From the green bank of her front lawn in Clairton, Pennsylvania, in the former heart of America's steel country, Cheryl Hurt and I have an unobstructed view of the largest coke works in the country: the Clairton coke plant. Each year the Clairton plant turns nearly 6,000 rail cars' worth of coal into millions of tons of coke, a high-carbon fuel used in steel production. Right now it is also turning the sky grey. One mile away, down in the valley that Hurt's home overlooks, a great plume of steam and particle pollution rises from the coke works, as if the tangled factory that stretches along the Monongahela River was built to produce perfect cumulus clouds.
"That's all those pollutants that you've read about," Hurt says. Ammonia, benzene, cyanide, lead; a laundry list of toxins formerly trapped in coal ore are now likely airborne before us. Behind us, in the first floor of her two-story yellow brick house, Hurt's six grandchildren study and play in a daycare center that she has run for the last 25 years.
Hurt is a lively 69-year-old with warm brown eyes and short spiky hair dyed red. She is also constantly on the move, tending to her daycare children, her 90-year-old mother, and her small hometown. The air in Clairton is often bad, and Hurt sees her friends and family suffer from asthma, lung infections, and cancer. Aware of the risks of breathing pollution, Hurt keeps an air quality monitor by her front door, which she checks obsessively. "I look to see, okay, how bad is the air? Can the kids go outside and play?" On good days, her kids run around a large fenced-in backyard. On bad days, they stay inside with the windows shut.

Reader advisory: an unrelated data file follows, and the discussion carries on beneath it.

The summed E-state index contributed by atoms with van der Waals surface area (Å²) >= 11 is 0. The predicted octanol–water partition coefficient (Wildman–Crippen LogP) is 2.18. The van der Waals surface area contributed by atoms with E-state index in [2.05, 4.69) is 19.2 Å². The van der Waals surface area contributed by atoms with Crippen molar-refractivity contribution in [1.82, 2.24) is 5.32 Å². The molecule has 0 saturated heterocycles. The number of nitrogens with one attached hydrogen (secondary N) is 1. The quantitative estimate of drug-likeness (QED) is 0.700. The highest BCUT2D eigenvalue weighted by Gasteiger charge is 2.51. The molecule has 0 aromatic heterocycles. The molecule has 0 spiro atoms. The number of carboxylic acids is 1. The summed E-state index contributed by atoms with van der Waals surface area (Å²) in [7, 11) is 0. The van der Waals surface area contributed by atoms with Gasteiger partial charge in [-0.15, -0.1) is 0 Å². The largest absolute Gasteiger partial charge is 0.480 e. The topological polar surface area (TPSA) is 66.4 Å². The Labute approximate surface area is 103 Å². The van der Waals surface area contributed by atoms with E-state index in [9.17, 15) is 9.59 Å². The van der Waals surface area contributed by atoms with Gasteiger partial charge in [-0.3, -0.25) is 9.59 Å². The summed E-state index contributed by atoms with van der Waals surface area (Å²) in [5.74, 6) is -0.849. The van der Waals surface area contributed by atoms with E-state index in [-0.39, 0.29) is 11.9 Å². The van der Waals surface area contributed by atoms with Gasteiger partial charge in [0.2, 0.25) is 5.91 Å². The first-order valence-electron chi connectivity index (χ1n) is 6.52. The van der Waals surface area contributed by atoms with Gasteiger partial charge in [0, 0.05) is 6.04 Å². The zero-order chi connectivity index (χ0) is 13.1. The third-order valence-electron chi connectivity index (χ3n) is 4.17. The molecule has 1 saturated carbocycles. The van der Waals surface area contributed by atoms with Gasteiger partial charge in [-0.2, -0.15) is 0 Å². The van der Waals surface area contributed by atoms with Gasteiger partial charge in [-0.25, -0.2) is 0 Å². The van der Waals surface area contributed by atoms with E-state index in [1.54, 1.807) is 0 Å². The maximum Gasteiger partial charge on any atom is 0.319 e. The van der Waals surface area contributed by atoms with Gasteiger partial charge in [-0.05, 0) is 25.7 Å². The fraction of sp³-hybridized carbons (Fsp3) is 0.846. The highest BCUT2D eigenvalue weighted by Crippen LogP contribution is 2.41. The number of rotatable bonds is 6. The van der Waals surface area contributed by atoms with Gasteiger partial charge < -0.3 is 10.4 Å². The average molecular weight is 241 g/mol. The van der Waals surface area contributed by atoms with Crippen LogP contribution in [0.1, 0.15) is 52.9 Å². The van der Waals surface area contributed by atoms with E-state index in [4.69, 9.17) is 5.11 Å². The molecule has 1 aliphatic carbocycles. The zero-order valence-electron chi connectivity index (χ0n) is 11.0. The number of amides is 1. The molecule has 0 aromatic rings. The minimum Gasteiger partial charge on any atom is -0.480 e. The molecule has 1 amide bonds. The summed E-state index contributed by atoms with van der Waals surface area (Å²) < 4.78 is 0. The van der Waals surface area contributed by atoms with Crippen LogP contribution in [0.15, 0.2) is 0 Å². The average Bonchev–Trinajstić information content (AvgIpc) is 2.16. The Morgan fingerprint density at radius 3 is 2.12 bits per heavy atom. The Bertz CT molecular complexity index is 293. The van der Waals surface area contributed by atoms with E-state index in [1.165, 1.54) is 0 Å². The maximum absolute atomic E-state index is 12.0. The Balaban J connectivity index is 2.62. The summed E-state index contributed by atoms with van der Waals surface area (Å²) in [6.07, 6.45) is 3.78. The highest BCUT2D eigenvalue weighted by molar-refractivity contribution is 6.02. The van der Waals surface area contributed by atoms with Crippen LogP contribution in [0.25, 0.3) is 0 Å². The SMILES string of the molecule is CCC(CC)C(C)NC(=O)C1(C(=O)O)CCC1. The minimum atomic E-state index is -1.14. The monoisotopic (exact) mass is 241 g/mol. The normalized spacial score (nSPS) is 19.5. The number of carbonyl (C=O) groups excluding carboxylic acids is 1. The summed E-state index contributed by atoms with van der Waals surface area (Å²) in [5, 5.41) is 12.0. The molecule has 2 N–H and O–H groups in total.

Today her monitor is broken, so we keep our eyes on the Clairton plant. The only good thing about the smog cloud in front of us, Hurt says, "is it's going to cross over, to hit the people over to the other side of the river." Indeed, as the smoke rises from the plant, it appears to drift away from us. It's not that Hurt has anything against the people on the other side. "But we'd rather it go over there than here."
Clairton, Pennsylvania, rises over the Monongahela River around 40 miles east of the upward-stretching, antenna-like border of West Virginia. Though Hurt and her family can watch the emissions drift out of their local air pollution source, like their neighbors across the river who don't have a clear view of the Clairton plant, they are also often hit with pollution from industrial sites that they can't see. Petrochemical manufacturing facilities and coal-fired power plants in Pennsylvania, West Virginia, and Ohio all send toxic smog their way when the wind blows right. In this regard Hurt is not uncommon: Many of us are being poisoned by our neighbors.
Anything with a smokestack likely sits near a downwind border; the most toxic facilities sit the closest.
A new study, published this April in the American Journal of Political Science, found that air polluting facilities across the United States have been systematically sited at state downwind borders, where the particles, soot, and heavy metals they pump out will be carried to neighboring states. The finding came after researchers at multiple universities combined data on the locations of nearly 40,000 industrial facilities across the US with data on prevailing wind patterns. Facilities that produce airborne waste tend to aggregate near downwind borders, the authors found, while those producing solid or liquid waste do not.